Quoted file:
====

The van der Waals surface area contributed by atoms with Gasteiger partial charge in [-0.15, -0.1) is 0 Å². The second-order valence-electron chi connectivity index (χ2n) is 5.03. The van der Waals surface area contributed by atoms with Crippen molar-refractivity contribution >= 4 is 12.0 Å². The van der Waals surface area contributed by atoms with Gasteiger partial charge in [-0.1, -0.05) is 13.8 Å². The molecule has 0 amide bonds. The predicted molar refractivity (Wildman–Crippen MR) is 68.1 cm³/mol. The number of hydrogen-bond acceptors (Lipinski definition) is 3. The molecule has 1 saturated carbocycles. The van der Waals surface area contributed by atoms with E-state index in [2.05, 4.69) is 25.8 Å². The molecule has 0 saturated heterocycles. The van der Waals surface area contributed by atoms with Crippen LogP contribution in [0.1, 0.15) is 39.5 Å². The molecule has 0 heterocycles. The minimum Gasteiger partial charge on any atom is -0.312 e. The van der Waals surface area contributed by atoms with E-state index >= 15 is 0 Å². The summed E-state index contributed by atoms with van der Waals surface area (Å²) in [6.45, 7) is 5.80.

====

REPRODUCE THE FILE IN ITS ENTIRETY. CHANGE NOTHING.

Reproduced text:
The van der Waals surface area contributed by atoms with Gasteiger partial charge in [-0.15, -0.1) is 0 Å². The second-order valence-electron chi connectivity index (χ2n) is 5.03. The van der Waals surface area contributed by atoms with Crippen molar-refractivity contribution >= 4 is 12.0 Å². The van der Waals surface area contributed by atoms with Gasteiger partial charge in [-0.1, -0.05) is 13.8 Å². The molecule has 0 amide bonds. The predicted molar refractivity (Wildman–Crippen MR) is 68.1 cm³/mol. The number of hydrogen-bond acceptors (Lipinski definition) is 3. The molecule has 1 saturated carbocycles. The van der Waals surface area contributed by atoms with E-state index in [2.05, 4.69) is 25.8 Å². The molecule has 0 saturated heterocycles. The van der Waals surface area contributed by atoms with Crippen LogP contribution in [0.1, 0.15) is 39.5 Å². The molecule has 0 heterocycles. The minimum Gasteiger partial charge on any atom is -0.312 e. The van der Waals surface area contributed by atoms with E-state index >= 15 is 0 Å². The summed E-state index contributed by atoms with van der Waals surface area (Å²) in [6.45, 7) is 5.80.